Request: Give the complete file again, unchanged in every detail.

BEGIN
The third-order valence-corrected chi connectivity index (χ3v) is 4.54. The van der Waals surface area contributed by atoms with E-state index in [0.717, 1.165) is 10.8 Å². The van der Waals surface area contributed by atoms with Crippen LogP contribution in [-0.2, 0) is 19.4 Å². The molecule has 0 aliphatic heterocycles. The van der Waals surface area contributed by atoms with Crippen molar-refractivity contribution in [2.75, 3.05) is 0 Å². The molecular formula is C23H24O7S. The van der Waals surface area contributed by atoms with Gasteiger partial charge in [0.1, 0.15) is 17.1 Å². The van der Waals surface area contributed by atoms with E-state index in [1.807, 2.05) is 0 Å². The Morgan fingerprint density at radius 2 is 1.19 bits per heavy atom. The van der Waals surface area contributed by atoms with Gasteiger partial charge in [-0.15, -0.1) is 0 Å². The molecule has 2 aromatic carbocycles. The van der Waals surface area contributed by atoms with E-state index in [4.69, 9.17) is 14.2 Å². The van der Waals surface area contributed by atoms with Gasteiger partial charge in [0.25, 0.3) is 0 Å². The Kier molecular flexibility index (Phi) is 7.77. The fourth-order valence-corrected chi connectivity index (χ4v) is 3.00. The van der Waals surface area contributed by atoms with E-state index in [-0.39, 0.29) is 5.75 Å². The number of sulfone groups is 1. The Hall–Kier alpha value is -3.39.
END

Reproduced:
The third-order valence-corrected chi connectivity index (χ3v) is 4.54. The van der Waals surface area contributed by atoms with E-state index in [0.717, 1.165) is 10.8 Å². The van der Waals surface area contributed by atoms with Crippen LogP contribution in [-0.2, 0) is 19.4 Å². The molecule has 0 aliphatic heterocycles. The van der Waals surface area contributed by atoms with Crippen molar-refractivity contribution in [2.75, 3.05) is 0 Å². The molecular formula is C23H24O7S. The van der Waals surface area contributed by atoms with Gasteiger partial charge in [0.1, 0.15) is 17.1 Å². The van der Waals surface area contributed by atoms with E-state index in [1.807, 2.05) is 0 Å². The Morgan fingerprint density at radius 2 is 1.19 bits per heavy atom. The van der Waals surface area contributed by atoms with Gasteiger partial charge in [-0.15, -0.1) is 0 Å². The molecule has 2 aromatic carbocycles. The van der Waals surface area contributed by atoms with E-state index in [4.69, 9.17) is 14.2 Å². The van der Waals surface area contributed by atoms with Gasteiger partial charge in [0.25, 0.3) is 0 Å². The Kier molecular flexibility index (Phi) is 7.77. The fourth-order valence-corrected chi connectivity index (χ4v) is 3.00. The van der Waals surface area contributed by atoms with E-state index in [-0.39, 0.29) is 5.75 Å². The number of sulfone groups is 1. The Hall–Kier alpha value is -3.39.